Cardinal Grech: The synod ‘needs time’ on the question of married priests
Cardinal Mario Grech, general secretary of the Vatican’s synod office, says he sees “a different church” emerging from the worldwide synodal process. In the second part of this exclusive interview with America’s Vatican correspondent Gerard O’Connell for the “Inside the Vatican” podcast, Cardinal Grech reveals in new depth the plans for the continental and Roman phases of the global synodal process.
He also comments on past synod proposals, including those to ordain mature married men (viri probati) to the priesthood and to promote wider ministries for women.
Phase two: Continental assemblies
In part one of this interview, Cardinal Grech explained that he expects a first synthesis document—which he prefers to call “a discernment”—to be completed by the end of October so that it can be studied before the “continental assemblies” meet between January and March 2023.
When asked, “What is going to happen at these continental assemblies? Who is going to attend them?”, the cardinal responded, “I cannot give you a concrete reply. Why? Because we [in the synod secretariat] are [simply] accompanying these continental assemblies, and it's up to them to decide who will participate.”
However, he revealed that his office in the Vatican “gave this indication that for the continental synodal assembly, there must be two moments. There must be the ecclesial assembly and a moment for the bishops.” At the ecclesial assembly, “people will be coming from each episcopal conference: laity, clergy, religious, consecrated persons. It’s what we mean when we say the people of God.”
“The bishops have to listen to [the people at the assembly], and then it's up to them to reach the conclusions,” in their “moment for the bishops,” the cardinal said. “But, obviously, they have to give a reason [for their decisions] to the assembly.”
At the ecclesial assembly, “people will be coming from each episcopal conference: laity, clergy, religious, consecrated persons. It’s what we mean when we say the people of God.”
Cardinal Grech emphasized that “we are not providing the same criteria for every continental assembly.” For example, the Latin American bishops’ conference (CELAM) is “going to have, I think, five regional assemblies and then a general assembly.” Africa, too, will have regional assemblies, the cardinal said. Although Europe is still planning, the European organizers have “already decided to hold the continental assembly in Prague, if I am not mistaken, in February 2023.”
He revealed that Canada and the United States will be “by themselves” for a North American assembly, while Mexico has chosen to join Latin America. “They have their plan, but it is not yet definite,” the cardinal said. Likewise, “Oceania—that is, Australia, New Zealand and the Pacific Islands—too has a plan, but it is not easy for them” to meet due to the long distances between countries. Asia will have its own assembly, and another is being considered for the Oriental churches, which can choose whether to join the assemblies on their continents or opt to meet with other Oriental churches.
“After that, obviously, they will present their conclusions and send those to our office,” Cardinal Grech said. “We will then draft another document which will integrate these submissions, and that will be the document for the bishops who will take part in the synod assembly of October 2023.”
A group of 35 people (including only two bishops) is currently in Frascati, Italy, working to draft a synthesis of phase one, the cardinal said. Asked if he will conduct a similar process with the feedback from the continental assemblies, he said, “Up to now, I cannot say, because it depends on the nature of the material that we will get.”
A synodal conversion
Pope Francis, in the programmatic document for his papacy, the apostolic exhortation “Evangelii Gaudium” (“The Joy of the Gospel”), emphasized the need for conversion at all levels in the church, starting with individuals and the local churches all the way up to the papacy. I asked the cardinal if he saw this conversion happening.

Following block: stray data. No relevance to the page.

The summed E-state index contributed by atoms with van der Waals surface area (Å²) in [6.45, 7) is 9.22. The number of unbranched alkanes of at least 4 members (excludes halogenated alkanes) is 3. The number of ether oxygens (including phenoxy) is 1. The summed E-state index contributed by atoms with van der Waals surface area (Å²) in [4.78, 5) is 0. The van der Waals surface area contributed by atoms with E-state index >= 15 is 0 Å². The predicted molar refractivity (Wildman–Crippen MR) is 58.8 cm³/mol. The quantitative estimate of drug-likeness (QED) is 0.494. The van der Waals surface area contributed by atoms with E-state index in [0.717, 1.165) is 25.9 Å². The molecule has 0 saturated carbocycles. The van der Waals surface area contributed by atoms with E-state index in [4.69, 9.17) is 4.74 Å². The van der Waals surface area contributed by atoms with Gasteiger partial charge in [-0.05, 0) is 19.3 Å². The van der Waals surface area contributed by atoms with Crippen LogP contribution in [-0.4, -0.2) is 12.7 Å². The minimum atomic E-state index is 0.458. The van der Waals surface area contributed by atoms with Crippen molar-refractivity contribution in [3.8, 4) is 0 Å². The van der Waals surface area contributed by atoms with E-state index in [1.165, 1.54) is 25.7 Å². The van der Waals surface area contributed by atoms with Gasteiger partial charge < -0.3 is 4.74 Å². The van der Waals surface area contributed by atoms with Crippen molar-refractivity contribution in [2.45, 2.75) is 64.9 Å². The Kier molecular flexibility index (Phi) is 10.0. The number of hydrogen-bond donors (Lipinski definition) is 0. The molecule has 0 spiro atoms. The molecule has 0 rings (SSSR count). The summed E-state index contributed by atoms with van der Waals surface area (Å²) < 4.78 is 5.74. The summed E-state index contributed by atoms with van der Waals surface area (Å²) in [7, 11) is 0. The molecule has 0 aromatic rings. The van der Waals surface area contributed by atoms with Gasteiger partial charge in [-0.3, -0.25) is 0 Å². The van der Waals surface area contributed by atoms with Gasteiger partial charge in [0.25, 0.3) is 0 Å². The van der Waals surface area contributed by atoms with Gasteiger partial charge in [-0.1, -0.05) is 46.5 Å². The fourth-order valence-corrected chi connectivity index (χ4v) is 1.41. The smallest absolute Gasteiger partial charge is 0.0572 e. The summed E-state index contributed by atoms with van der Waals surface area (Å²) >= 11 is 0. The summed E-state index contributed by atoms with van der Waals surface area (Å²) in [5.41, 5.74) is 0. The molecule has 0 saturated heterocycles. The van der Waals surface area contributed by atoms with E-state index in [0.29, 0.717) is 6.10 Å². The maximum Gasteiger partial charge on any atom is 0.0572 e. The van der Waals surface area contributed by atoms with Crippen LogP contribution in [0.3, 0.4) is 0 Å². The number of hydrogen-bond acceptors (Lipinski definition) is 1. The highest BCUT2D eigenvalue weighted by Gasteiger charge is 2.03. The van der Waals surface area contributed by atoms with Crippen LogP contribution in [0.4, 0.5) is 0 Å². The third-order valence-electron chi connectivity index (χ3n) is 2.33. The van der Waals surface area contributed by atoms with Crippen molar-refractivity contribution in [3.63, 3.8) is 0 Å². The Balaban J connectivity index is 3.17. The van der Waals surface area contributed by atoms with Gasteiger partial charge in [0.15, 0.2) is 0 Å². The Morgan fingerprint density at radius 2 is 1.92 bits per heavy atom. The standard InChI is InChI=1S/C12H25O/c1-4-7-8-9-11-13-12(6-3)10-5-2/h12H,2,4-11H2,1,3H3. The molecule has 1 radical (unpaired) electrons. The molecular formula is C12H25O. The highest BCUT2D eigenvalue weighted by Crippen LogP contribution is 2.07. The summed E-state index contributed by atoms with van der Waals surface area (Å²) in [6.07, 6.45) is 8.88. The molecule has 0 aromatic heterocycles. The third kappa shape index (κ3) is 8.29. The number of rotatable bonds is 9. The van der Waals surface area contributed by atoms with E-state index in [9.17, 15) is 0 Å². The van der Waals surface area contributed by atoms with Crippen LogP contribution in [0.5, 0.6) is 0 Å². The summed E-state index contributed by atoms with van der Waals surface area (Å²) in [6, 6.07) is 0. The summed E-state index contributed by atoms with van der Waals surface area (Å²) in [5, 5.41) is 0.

“Yes,” he said, “and that's why I say I'm gratefully following, noticing, that we are all—I underline the word ‘all’—involved in this conversion. The Holy Father in ‘Evangelii Gaudium’ speaks about pastoral conversion [and a] spiritual conversion, but now he adds a synodal conversion. And this is the aim, the focus of this synodal process.”
The cardinal emphasized that listening to “all” does not mean “that it’s a moment where everybody can say anything he or she wants to say” or for sharing one’s “sheer opinion.” Rather, “what the church needs is to listen to what the Holy Spirit is communicating to her” through the listening and discernment sessions in order “to become more synodal.”
“If I want to make my contribution as a baptized [person],” the cardinal said, “I have to be convinced in my conscience that what I am communicating is God's will. It's not a sheer opinion."
“If I want to make my contribution as a baptized [person],” the cardinal said, “I have to be convinced in my conscience that what I am communicating is God's will. It's not a sheer opinion. Likewise, as a church [we must] become more convinced that nothing can materialize unless we learn to do this ecclesial communal discernment in a spiritual conversation” which, he pointed out, is different from “individual discernment.”
The cardinal added that his hope for the synodal process is “to see all involved, that is, the people of God, get more convinced about the importance of ecclesial discernment,” which “makes all the difference.”
He pointed out that “praying is at the heart of this process,” which he has tried to support by creating a commission on spirituality to support the synod. One of his first acts as general secretary of the synod was also to send a letter to contemplative communities asking them to support the synod through prayer.
The cardinal cautioned, “If the Holy Spirit is absent, if we are not in a spiritual conversation, then the risk is that the synodal process will turn out to be a convention, or what the Holy Father calls a ‘parliament.’ And that's not good.”
‘Hijacked’ by the Holy Spirit
At a recent press conference, Cardinal Grech was asked if he worried that some groups might try to hijack the synod process to push for certain proposals. When I asked the cardinal to comment on this risk, he replied with a smile: “I'm not afraid of these pressure groups, no. What I would like and what I pray for is that the Holy Spirit will really hijack this process.”